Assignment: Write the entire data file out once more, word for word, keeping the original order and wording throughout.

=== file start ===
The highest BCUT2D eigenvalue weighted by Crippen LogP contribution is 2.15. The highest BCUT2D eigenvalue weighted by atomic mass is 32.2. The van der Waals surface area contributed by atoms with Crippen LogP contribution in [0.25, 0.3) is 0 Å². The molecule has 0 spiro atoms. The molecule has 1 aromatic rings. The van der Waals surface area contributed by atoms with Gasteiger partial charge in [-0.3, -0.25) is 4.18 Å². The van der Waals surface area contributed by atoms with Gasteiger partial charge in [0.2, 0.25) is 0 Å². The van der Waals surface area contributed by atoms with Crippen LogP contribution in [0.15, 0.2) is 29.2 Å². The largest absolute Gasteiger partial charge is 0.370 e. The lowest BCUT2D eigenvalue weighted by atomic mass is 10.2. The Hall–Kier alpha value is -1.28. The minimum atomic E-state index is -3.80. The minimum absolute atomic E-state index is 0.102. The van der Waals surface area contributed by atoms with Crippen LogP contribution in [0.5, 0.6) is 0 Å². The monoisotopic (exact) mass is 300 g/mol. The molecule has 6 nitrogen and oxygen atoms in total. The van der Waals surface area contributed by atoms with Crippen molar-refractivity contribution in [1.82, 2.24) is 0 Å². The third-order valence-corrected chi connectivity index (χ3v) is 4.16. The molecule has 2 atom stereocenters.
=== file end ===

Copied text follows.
The highest BCUT2D eigenvalue weighted by Crippen LogP contribution is 2.15. The highest BCUT2D eigenvalue weighted by atomic mass is 32.2. The van der Waals surface area contributed by atoms with Crippen LogP contribution in [0.25, 0.3) is 0 Å². The molecule has 0 spiro atoms. The molecule has 1 aromatic rings. The van der Waals surface area contributed by atoms with Gasteiger partial charge in [-0.3, -0.25) is 4.18 Å². The van der Waals surface area contributed by atoms with Gasteiger partial charge in [0.2, 0.25) is 0 Å². The van der Waals surface area contributed by atoms with Crippen LogP contribution in [0.15, 0.2) is 29.2 Å². The largest absolute Gasteiger partial charge is 0.370 e. The lowest BCUT2D eigenvalue weighted by atomic mass is 10.2. The Hall–Kier alpha value is -1.28. The minimum atomic E-state index is -3.80. The minimum absolute atomic E-state index is 0.102. The van der Waals surface area contributed by atoms with Crippen LogP contribution in [0.5, 0.6) is 0 Å². The monoisotopic (exact) mass is 300 g/mol. The molecule has 6 nitrogen and oxygen atoms in total. The van der Waals surface area contributed by atoms with Crippen molar-refractivity contribution in [1.82, 2.24) is 0 Å². The third-order valence-corrected chi connectivity index (χ3v) is 4.16. The molecule has 2 atom stereocenters.